NAPLES, Fla. -- Despite the abuse, and even after a divorce, missing teacher Amy Patterson returned to her ex-husband Daniel Proctor. Experts say, for many women, that's not uncommon.
"We could spend all day talking about why people stay in bad relationships."
Rosa Leon has spent years helping survivors of domestic violence. She can't say exactly why missing teacher Amy Patterson decided to return to Daniel Proctor, even after he went to prison for second degree assault against her. But love, she says, is usually at the top of the list.
"I think the belief that people have in their partner, in that they actually are going to do what they're promising - keeps a lot of people in bad relationships," she said.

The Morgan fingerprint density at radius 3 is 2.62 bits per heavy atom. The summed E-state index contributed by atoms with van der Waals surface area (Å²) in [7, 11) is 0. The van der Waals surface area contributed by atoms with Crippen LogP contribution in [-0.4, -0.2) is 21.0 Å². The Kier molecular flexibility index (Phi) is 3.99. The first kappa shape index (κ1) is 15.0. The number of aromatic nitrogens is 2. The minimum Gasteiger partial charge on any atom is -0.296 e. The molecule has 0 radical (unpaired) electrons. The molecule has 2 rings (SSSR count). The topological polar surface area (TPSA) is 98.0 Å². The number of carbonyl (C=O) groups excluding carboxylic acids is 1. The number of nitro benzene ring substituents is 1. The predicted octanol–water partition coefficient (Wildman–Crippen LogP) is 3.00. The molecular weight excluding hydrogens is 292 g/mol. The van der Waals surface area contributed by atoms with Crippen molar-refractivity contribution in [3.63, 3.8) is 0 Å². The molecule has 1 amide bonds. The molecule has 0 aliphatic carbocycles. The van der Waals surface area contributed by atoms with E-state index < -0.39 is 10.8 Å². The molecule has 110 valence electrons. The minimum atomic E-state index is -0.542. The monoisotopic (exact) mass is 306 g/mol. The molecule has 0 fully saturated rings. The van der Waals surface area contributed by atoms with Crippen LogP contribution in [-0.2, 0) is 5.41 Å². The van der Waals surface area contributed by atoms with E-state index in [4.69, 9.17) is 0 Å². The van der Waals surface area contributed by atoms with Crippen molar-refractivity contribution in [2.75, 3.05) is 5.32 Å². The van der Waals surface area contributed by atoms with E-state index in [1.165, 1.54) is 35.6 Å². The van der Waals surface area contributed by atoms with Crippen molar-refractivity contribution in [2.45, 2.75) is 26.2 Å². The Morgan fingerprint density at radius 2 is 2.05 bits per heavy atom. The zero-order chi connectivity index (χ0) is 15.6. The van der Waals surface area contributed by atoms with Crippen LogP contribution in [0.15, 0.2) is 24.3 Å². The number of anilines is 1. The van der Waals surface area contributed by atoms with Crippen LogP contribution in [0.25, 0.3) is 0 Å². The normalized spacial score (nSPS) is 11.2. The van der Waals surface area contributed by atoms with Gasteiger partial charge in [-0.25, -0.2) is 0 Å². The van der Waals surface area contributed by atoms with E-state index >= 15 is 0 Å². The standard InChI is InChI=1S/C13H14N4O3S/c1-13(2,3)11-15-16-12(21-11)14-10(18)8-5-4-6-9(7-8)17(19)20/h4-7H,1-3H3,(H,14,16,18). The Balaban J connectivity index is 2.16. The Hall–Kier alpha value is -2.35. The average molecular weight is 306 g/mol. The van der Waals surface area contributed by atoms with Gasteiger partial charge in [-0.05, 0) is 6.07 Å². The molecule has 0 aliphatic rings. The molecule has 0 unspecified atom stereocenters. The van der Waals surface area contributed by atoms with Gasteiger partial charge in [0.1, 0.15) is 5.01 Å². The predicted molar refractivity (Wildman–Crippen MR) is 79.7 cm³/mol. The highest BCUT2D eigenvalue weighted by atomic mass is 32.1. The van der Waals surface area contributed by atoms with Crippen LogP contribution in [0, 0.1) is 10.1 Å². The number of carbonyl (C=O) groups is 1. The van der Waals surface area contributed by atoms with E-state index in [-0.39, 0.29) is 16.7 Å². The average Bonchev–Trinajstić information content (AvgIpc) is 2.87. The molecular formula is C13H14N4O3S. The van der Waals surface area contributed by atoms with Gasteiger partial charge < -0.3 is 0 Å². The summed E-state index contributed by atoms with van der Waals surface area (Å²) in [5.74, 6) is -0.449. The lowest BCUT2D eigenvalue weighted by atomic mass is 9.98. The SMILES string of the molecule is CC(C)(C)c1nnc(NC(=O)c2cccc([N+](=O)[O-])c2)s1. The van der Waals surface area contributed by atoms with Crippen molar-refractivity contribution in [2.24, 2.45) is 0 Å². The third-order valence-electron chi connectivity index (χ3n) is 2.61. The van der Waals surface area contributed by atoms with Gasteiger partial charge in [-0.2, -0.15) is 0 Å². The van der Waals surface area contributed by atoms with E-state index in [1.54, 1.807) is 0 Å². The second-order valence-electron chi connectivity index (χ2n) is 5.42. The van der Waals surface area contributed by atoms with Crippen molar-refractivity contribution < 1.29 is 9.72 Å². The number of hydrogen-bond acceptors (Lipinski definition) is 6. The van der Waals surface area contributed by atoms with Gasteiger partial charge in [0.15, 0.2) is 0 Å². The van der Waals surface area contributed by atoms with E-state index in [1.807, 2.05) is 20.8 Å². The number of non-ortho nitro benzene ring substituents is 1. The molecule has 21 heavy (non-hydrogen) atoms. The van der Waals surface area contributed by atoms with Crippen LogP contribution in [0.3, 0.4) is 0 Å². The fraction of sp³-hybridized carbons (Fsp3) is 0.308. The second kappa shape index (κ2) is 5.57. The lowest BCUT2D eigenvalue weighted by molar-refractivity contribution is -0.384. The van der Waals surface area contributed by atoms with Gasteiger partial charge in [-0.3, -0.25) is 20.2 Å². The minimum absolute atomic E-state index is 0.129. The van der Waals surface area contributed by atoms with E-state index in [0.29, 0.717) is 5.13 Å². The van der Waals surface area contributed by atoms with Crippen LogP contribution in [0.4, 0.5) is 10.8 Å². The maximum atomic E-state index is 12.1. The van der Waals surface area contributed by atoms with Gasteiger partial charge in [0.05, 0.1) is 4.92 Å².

She says the profile of an abuser, is a man hungry for control and power.
"When there is a breakup, the abuser loses all their power and control, so their ultimate goal is to regain that power and control. So, they'll do anything. They'll say anything, to make that moment better," said Leon.
“Many times the abuse happens behind closed doors. "There is a shame factor. It's not the first thing you want to talk about to people so that they know, it's a very behind closed doors issue. And people are embarrassed,” she said.
Experts say, women also return to abusive relationships because of financial, cultural, and even religious reasons. A woman will return to her abuser a total of seven times before she finally leaves for good, and one in four women are abused in their lifetime.